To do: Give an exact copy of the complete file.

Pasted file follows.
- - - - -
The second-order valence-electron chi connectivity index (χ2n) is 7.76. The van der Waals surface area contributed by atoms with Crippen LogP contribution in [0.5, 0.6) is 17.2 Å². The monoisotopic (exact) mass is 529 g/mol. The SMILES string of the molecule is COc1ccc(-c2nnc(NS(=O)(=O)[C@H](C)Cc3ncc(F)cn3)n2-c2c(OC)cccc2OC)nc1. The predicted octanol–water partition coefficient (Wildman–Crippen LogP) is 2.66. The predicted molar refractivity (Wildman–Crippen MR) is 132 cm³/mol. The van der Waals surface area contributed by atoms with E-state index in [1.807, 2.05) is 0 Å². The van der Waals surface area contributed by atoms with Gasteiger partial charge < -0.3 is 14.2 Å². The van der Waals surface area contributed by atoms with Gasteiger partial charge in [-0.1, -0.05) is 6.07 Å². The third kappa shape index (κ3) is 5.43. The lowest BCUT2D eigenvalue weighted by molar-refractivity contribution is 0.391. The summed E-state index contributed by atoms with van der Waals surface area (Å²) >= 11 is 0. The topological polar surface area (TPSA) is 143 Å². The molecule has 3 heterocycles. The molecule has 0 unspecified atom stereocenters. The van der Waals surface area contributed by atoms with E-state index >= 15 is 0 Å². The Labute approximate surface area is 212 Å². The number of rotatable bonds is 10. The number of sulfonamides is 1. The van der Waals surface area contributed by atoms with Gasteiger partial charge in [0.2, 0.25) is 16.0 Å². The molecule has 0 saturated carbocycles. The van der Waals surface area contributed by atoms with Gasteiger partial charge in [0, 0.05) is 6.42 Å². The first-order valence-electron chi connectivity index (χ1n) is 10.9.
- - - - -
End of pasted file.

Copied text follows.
The second-order valence-electron chi connectivity index (χ2n) is 7.76. The van der Waals surface area contributed by atoms with Crippen LogP contribution in [0.5, 0.6) is 17.2 Å². The monoisotopic (exact) mass is 529 g/mol. The SMILES string of the molecule is COc1ccc(-c2nnc(NS(=O)(=O)[C@H](C)Cc3ncc(F)cn3)n2-c2c(OC)cccc2OC)nc1. The predicted octanol–water partition coefficient (Wildman–Crippen LogP) is 2.66. The predicted molar refractivity (Wildman–Crippen MR) is 132 cm³/mol. The van der Waals surface area contributed by atoms with E-state index in [1.807, 2.05) is 0 Å². The van der Waals surface area contributed by atoms with Gasteiger partial charge < -0.3 is 14.2 Å². The van der Waals surface area contributed by atoms with Gasteiger partial charge in [-0.1, -0.05) is 6.07 Å². The third kappa shape index (κ3) is 5.43. The lowest BCUT2D eigenvalue weighted by molar-refractivity contribution is 0.391. The summed E-state index contributed by atoms with van der Waals surface area (Å²) >= 11 is 0. The topological polar surface area (TPSA) is 143 Å². The molecule has 3 heterocycles. The molecule has 0 unspecified atom stereocenters. The van der Waals surface area contributed by atoms with E-state index >= 15 is 0 Å². The Labute approximate surface area is 212 Å². The number of rotatable bonds is 10. The number of sulfonamides is 1. The van der Waals surface area contributed by atoms with Gasteiger partial charge in [0.2, 0.25) is 16.0 Å². The molecule has 0 saturated carbocycles. The van der Waals surface area contributed by atoms with Gasteiger partial charge in [0, 0.05) is 6.42 Å². The first-order valence-electron chi connectivity index (χ1n) is 10.9.